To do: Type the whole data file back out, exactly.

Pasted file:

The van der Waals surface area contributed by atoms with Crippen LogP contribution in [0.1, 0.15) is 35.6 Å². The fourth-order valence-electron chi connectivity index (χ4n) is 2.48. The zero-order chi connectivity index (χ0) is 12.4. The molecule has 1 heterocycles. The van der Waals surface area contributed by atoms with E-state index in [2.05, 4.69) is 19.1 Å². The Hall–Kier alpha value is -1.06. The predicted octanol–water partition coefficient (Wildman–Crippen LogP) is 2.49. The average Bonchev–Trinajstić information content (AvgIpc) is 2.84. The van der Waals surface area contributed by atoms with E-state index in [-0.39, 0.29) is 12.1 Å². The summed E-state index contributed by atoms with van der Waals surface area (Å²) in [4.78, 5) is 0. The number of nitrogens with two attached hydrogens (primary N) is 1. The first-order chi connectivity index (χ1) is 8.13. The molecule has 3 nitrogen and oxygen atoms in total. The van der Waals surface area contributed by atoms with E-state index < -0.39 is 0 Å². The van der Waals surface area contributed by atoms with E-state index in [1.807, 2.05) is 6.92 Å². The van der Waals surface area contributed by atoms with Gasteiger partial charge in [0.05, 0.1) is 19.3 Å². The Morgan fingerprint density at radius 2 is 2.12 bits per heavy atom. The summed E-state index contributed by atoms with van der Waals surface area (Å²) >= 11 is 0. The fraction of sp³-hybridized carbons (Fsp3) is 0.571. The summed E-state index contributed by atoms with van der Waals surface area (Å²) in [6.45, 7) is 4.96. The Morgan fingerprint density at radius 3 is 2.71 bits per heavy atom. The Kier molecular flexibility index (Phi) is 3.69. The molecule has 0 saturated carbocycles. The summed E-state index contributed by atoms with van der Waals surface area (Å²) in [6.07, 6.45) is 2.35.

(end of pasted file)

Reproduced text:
The van der Waals surface area contributed by atoms with Crippen LogP contribution in [0.1, 0.15) is 35.6 Å². The fourth-order valence-electron chi connectivity index (χ4n) is 2.48. The zero-order chi connectivity index (χ0) is 12.4. The molecule has 1 heterocycles. The van der Waals surface area contributed by atoms with E-state index in [2.05, 4.69) is 19.1 Å². The Hall–Kier alpha value is -1.06. The predicted octanol–water partition coefficient (Wildman–Crippen LogP) is 2.49. The average Bonchev–Trinajstić information content (AvgIpc) is 2.84. The van der Waals surface area contributed by atoms with E-state index in [-0.39, 0.29) is 12.1 Å². The summed E-state index contributed by atoms with van der Waals surface area (Å²) in [4.78, 5) is 0. The number of nitrogens with two attached hydrogens (primary N) is 1. The first-order chi connectivity index (χ1) is 8.13. The molecule has 3 nitrogen and oxygen atoms in total. The van der Waals surface area contributed by atoms with E-state index < -0.39 is 0 Å². The van der Waals surface area contributed by atoms with E-state index in [1.807, 2.05) is 6.92 Å². The van der Waals surface area contributed by atoms with Gasteiger partial charge in [0.05, 0.1) is 19.3 Å². The Morgan fingerprint density at radius 2 is 2.12 bits per heavy atom. The summed E-state index contributed by atoms with van der Waals surface area (Å²) >= 11 is 0. The fraction of sp³-hybridized carbons (Fsp3) is 0.571. The summed E-state index contributed by atoms with van der Waals surface area (Å²) in [6.45, 7) is 4.96. The Morgan fingerprint density at radius 3 is 2.71 bits per heavy atom. The Kier molecular flexibility index (Phi) is 3.69. The molecule has 0 saturated carbocycles. The summed E-state index contributed by atoms with van der Waals surface area (Å²) in [6.07, 6.45) is 2.35.